My friend Richard Beck recently started a new Wednesday night class at Highland called Theologia. The class blog can be found here.
If you scan through the blog posts to date, you’ll see that, thus far, we have studied two different books:
- Mark Heim’s Saved from Sacrifice, a book which offers an interpretation of the cross that differs from the traditional, evangelical view of penal substitionary atonement (more on that in a minute); and
- Peter Rollins’ How (Not) to Speak of God, a book that was the subject of a series of posts in this space during the last few weeks/months.
It occurred to me today that there is some interesting interaction between these two series . In fact, the whole dialog over penal substitutionary atonement provides a pretty good “test case” for applying Rollins’ ideas.
Penal substitutionary atonement (“penal substitution” or “PSA” for short) is an explanation for Jesus’ sacrifice which says (a) that Jesus went to the cross and suffered a punishment that should have been inflicted on the rest of mankind. By implication, some people have concluded that it must also mean (b) that God means to to punish us all horribly for our sin, and that the cross was his way of “taking it out” on Jesus instead of us.
A lot of Christians struggle with the implications spelled out in (b) because the cross begins to sound like a horrible act of cosmic child abuse, with Jesus as our co-dependent, rather than an act of God’s love. I won’t go into any further detail about those problems here. They’ve been explored and discussed elsewhere ad nauseum.
For me, PSA cannot be completely dispelled or ignored because – like it or not – scripture uses PSA-like language on several occasions to describe the cross. Rollins’ ideas in How (Not) to Speak of God, however, help me to put those PSA-like texts in perspective.
Why? Rollins, I think, would warn us about turning PSA into an idol. We are invited to reflect on PSA as metaphorical – i.e., as a way of thinking about what Jesus did on the cross by comparing it to something that happens in human legal systems. However, it is not THE explanation. What happened on the cross is deeper and more mysterious than can be conveyed by mere legal language.
Scot McKnight once said that scripture invites us to think of Jesus’ death in at least four ways (Scot – if you ever read this, accept my apologies if I don’t get this exactly right):
1. He dies INSTEAD of us (PSA)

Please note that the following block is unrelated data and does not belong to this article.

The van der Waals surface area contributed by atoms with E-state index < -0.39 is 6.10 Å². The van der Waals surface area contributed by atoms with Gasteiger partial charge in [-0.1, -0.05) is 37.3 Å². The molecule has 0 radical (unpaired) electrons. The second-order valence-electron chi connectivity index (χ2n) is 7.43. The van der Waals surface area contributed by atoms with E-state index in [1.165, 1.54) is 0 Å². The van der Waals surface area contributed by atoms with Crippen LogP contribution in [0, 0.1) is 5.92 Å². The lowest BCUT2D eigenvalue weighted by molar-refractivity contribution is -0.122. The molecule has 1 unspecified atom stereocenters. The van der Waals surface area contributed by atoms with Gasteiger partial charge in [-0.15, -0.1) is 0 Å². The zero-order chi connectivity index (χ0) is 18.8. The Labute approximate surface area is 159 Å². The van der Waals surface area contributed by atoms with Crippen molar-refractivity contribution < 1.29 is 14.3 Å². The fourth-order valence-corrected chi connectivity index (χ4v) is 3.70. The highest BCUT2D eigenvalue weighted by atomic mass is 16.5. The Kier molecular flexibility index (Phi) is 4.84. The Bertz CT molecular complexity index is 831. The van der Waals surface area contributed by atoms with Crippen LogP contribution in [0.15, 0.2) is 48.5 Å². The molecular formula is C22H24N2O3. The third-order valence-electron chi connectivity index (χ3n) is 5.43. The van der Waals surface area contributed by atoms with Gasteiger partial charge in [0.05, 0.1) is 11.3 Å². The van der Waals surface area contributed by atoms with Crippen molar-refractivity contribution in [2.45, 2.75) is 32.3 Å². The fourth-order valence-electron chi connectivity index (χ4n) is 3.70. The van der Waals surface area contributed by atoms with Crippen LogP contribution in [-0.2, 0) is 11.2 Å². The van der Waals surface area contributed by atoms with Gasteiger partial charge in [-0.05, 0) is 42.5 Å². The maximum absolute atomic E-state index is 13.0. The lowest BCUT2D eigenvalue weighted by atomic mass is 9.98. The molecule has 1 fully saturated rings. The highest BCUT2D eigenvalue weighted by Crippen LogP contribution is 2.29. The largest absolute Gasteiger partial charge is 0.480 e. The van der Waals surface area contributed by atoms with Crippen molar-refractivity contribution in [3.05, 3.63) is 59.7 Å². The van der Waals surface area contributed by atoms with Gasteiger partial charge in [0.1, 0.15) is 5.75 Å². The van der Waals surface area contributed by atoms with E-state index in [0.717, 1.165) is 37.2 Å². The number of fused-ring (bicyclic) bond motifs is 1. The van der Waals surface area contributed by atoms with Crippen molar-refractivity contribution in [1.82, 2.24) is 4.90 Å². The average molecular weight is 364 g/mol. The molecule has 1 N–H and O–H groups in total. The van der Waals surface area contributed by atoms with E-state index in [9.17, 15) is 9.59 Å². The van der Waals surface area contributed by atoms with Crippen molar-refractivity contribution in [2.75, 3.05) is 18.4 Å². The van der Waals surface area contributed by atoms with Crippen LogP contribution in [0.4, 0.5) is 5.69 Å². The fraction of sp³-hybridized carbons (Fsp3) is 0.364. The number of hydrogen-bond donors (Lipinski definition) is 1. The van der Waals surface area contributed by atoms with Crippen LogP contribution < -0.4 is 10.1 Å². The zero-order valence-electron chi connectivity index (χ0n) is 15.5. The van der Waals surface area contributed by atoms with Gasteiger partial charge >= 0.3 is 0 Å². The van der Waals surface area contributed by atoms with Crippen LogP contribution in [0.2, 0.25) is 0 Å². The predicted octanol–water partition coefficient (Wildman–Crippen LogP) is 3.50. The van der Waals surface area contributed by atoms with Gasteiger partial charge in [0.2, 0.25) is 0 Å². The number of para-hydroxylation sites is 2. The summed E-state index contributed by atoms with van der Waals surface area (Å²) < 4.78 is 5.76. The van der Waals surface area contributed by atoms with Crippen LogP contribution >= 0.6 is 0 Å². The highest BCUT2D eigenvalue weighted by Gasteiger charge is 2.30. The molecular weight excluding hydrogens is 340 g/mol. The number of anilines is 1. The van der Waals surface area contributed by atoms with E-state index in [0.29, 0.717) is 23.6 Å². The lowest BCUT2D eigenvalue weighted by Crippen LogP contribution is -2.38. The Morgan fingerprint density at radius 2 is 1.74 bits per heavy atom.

2. He dies FOR us (i.e., we think of Jesus like a ransom)
3. He dies WITH us (i.e., he suffers as we suffer, thus fully entering into humanity)
4. He invites US TO DIE WITH HIM (as he gave up of himself to find new life, so we do the same)
PSA, then, has a (rightful) place when it comes to reflection on the cross, but it is idolatrous to set it up as the be-all-and-end-all explanation for the cross, to the exclusion of all of the other powerful imagery that we find in scripture. We can and should consider the cross to be like a situation where someone willingly suffers legal punishment instead of us. However, when we elevate it above all of the other metaphors, and when we assume it is THE explanation, we demean its richer, fuller meaning which transcends words and metaphors.
I also think we should consider whether is it possible that, by elevating PSA above other explanations, we inadvertently create another problem for ourselves. Specifically, we create the problem of having explain every implication of the metaphor. Here is what I mean: since PSA is now the complete, comprehensive explanation for what happened on the cross, we have to come up with a defensible explanation about where the “punishment” came from and why it was necessary. And before long, other ideas – ideas that are important to other meatphors for the cross, such as the concept of a sacrificial, loving God – become compromised for the sake of defending all of the implications.
I also suspect that – for the most part – the biblical authors who wrote PSA-like texts weren’t really that concerned with exploring the where-did-the-punishment-come-from implications of the metaphor. Thus, by ripping PSA out of context and turning it into a fulsome explanation rather than a beautiful metaphor, I think it is possible to end up doing violence to the reality of what happened on the cross.
[A side note: Do all four of these theories, when put together, fully describe the cross? Of course not! The “truth” of our experience with God will always be more fulsome than these, or any other metaphors that we use to describe that experience. Thus, they should all be treated as aids in reflection, rather than fulsome, complete explanations, of what the cross was all about.]
Finally, I think Rollins’ ideas tell us this: if, in reflecting on PSA, you find yourself less inclined to love your fellow man (perhaps because you think they are deserving of God’s hatred/punishment as well as your own), then you are sure to be looking at the cross in the “wrong” way. PSA isn’t helping you. For that reason, you should set PSA aside, and reflect on the cross in another way.
On the other hand, if in reflecting on PSA, you are inclined to reach out to the world in love (perhaps because you think of people as being in pain or jeapordy of pain and the cross is a way of aleviating that pain), then hang onto PSA with every fiber of your being, because it is helping you to think of the cross in a healthy way.
In other words, PSA may “work” for some people and it may not “work” for other people, and – in either case – thats okay. God will use different metaphors to speak to different people, but he will always be producing in all of us the same result: a world that is infused with his loving presence. The reality of the cross will always break through into our world as long as we hold our metaphors and words of the cross in the right way.